LONDON: English football fans could have a greater say in the running of their clubs, under plans proposed by the opposition Labour Party.
Supporters would have seats on every board and the right to buy a significant slice of a club’s shares when its ownership changes.
Labour, according to a BBC report, says it would be “the biggest legislative shake-up in the governance of English and Welsh football clubs since the advent of the game.”
Only 14 league clubs currently have fan representatives on their board.
Swansea City are the only Premier League outfit among the 14, with the Swansea City Supporters Trust owning 20pc of the club.
But if Labour wins next year’s General Election, fans’ trusts could be able to appoint and remove up to a quarter – and no fewer than two – of a club’s directors.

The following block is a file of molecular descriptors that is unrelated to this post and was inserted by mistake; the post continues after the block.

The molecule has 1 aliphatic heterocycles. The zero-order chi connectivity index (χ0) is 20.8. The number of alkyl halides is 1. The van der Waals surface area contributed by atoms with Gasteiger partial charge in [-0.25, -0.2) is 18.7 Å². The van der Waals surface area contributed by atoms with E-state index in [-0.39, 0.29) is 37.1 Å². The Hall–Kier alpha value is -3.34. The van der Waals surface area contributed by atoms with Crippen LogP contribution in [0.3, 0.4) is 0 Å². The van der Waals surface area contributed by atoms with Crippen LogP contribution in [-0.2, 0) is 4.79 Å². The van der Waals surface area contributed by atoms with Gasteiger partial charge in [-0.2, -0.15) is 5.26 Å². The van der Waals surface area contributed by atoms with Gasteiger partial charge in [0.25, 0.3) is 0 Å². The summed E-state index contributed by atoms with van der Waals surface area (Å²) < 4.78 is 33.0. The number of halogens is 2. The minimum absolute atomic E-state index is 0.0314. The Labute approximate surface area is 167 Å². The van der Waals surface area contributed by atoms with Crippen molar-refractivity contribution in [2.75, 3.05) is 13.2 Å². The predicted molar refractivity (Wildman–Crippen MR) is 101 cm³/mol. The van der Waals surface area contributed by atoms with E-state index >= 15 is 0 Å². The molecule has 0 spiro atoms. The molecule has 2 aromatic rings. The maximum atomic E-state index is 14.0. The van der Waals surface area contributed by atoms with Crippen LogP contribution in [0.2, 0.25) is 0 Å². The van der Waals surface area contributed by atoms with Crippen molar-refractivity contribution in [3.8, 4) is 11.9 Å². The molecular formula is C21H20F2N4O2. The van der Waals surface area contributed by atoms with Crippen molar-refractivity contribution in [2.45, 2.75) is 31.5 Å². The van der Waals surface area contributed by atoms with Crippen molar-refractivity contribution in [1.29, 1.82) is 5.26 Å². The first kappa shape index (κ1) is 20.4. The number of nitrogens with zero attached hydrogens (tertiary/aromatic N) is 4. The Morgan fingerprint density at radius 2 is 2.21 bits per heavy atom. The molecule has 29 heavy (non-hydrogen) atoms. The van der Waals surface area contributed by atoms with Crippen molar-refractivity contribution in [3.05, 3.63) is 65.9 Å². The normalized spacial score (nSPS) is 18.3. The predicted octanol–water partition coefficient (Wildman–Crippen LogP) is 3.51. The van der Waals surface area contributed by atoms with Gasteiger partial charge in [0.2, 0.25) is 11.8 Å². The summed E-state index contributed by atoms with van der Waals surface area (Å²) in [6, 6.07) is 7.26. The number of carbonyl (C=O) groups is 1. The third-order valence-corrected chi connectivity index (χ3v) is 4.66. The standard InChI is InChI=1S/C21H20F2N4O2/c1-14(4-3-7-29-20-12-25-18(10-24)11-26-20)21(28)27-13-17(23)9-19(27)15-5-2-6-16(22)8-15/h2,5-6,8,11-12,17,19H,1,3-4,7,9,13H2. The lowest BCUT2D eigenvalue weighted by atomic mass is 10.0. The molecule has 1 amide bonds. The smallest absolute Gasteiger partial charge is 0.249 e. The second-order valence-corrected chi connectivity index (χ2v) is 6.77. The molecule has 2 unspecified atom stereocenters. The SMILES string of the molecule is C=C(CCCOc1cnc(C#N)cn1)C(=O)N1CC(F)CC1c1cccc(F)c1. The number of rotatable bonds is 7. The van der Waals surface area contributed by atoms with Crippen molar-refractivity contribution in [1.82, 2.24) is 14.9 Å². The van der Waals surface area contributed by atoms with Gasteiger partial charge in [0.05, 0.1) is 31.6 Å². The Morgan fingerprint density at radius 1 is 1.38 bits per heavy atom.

Supporters would not be able to block takeovers or change corporate strategy but could obtain financial and commercial information about the club.
Fans could also purchase up to 10pc of the shares when a club changes ownership. The buyer acquiring control – defined as 30pc – would have to offer the trust up to a tenth of the shares they were purchasing for 240 days following the deal.
This option would be capped once a trust had acquired 10pc of the club’s shares, though that would not prevent it from buying more shares if it wanted.
The Government this week revealed plans for the establishment of an ‘Expert Group’ of football administrators, providing a platform for issues that affect fans.
Sports Minister Helen Grant MP told BBC Sport she was “concerned and cross” about the rising cost of ticket prices.
This followed a major BBC survey showing that ticket price rises had far outstripped the cost of living.